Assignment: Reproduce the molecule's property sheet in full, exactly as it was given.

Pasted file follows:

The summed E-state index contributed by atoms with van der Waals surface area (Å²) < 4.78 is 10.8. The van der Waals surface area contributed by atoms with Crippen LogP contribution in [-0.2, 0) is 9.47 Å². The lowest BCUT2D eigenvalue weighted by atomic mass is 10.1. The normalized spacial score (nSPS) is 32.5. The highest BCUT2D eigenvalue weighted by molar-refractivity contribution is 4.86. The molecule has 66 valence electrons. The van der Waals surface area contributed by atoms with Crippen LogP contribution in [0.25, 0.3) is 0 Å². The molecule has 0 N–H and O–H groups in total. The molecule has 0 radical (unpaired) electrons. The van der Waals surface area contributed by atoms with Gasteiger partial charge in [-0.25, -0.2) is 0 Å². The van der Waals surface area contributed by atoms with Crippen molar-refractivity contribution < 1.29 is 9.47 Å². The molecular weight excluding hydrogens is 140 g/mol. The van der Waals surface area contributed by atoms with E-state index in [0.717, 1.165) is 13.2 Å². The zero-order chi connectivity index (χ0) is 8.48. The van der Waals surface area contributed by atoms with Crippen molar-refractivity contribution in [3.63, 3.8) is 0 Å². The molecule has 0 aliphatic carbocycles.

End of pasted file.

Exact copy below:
The summed E-state index contributed by atoms with van der Waals surface area (Å²) < 4.78 is 10.8. The van der Waals surface area contributed by atoms with Crippen LogP contribution in [-0.2, 0) is 9.47 Å². The lowest BCUT2D eigenvalue weighted by atomic mass is 10.1. The normalized spacial score (nSPS) is 32.5. The highest BCUT2D eigenvalue weighted by molar-refractivity contribution is 4.86. The molecule has 66 valence electrons. The van der Waals surface area contributed by atoms with Crippen LogP contribution in [0.25, 0.3) is 0 Å². The molecule has 0 N–H and O–H groups in total. The molecule has 0 radical (unpaired) electrons. The van der Waals surface area contributed by atoms with Gasteiger partial charge in [-0.25, -0.2) is 0 Å². The van der Waals surface area contributed by atoms with Crippen molar-refractivity contribution < 1.29 is 9.47 Å². The molecular weight excluding hydrogens is 140 g/mol. The van der Waals surface area contributed by atoms with E-state index in [0.717, 1.165) is 13.2 Å². The zero-order chi connectivity index (χ0) is 8.48. The van der Waals surface area contributed by atoms with Crippen molar-refractivity contribution in [3.63, 3.8) is 0 Å². The molecule has 0 aliphatic carbocycles.